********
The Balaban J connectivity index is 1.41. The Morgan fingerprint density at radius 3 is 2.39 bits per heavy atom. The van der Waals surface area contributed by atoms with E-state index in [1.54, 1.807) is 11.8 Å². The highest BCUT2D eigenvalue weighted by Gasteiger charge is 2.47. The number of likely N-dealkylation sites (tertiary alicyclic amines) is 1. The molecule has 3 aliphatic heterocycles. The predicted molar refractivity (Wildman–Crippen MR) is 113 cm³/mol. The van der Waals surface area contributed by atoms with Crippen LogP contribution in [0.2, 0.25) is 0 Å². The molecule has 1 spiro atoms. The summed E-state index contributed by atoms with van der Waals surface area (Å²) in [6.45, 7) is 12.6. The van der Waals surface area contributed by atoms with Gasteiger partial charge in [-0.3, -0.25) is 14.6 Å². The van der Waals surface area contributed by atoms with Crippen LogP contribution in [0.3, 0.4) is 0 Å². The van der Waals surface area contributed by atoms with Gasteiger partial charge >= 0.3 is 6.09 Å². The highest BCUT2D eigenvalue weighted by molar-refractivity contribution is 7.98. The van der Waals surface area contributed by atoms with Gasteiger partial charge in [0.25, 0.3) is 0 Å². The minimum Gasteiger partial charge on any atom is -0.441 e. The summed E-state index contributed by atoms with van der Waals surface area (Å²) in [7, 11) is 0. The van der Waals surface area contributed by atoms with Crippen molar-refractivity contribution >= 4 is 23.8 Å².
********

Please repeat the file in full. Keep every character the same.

The Balaban J connectivity index is 1.41. The Morgan fingerprint density at radius 3 is 2.39 bits per heavy atom. The van der Waals surface area contributed by atoms with E-state index in [1.54, 1.807) is 11.8 Å². The highest BCUT2D eigenvalue weighted by Gasteiger charge is 2.47. The number of likely N-dealkylation sites (tertiary alicyclic amines) is 1. The molecule has 3 aliphatic heterocycles. The predicted molar refractivity (Wildman–Crippen MR) is 113 cm³/mol. The van der Waals surface area contributed by atoms with Crippen LogP contribution in [0.2, 0.25) is 0 Å². The molecule has 1 spiro atoms. The summed E-state index contributed by atoms with van der Waals surface area (Å²) in [6.45, 7) is 12.6. The van der Waals surface area contributed by atoms with Gasteiger partial charge in [-0.3, -0.25) is 14.6 Å². The van der Waals surface area contributed by atoms with Crippen LogP contribution in [0.3, 0.4) is 0 Å². The van der Waals surface area contributed by atoms with Gasteiger partial charge >= 0.3 is 6.09 Å². The highest BCUT2D eigenvalue weighted by molar-refractivity contribution is 7.98. The van der Waals surface area contributed by atoms with Gasteiger partial charge in [0.25, 0.3) is 0 Å². The minimum Gasteiger partial charge on any atom is -0.441 e. The summed E-state index contributed by atoms with van der Waals surface area (Å²) in [7, 11) is 0. The van der Waals surface area contributed by atoms with Crippen molar-refractivity contribution >= 4 is 23.8 Å².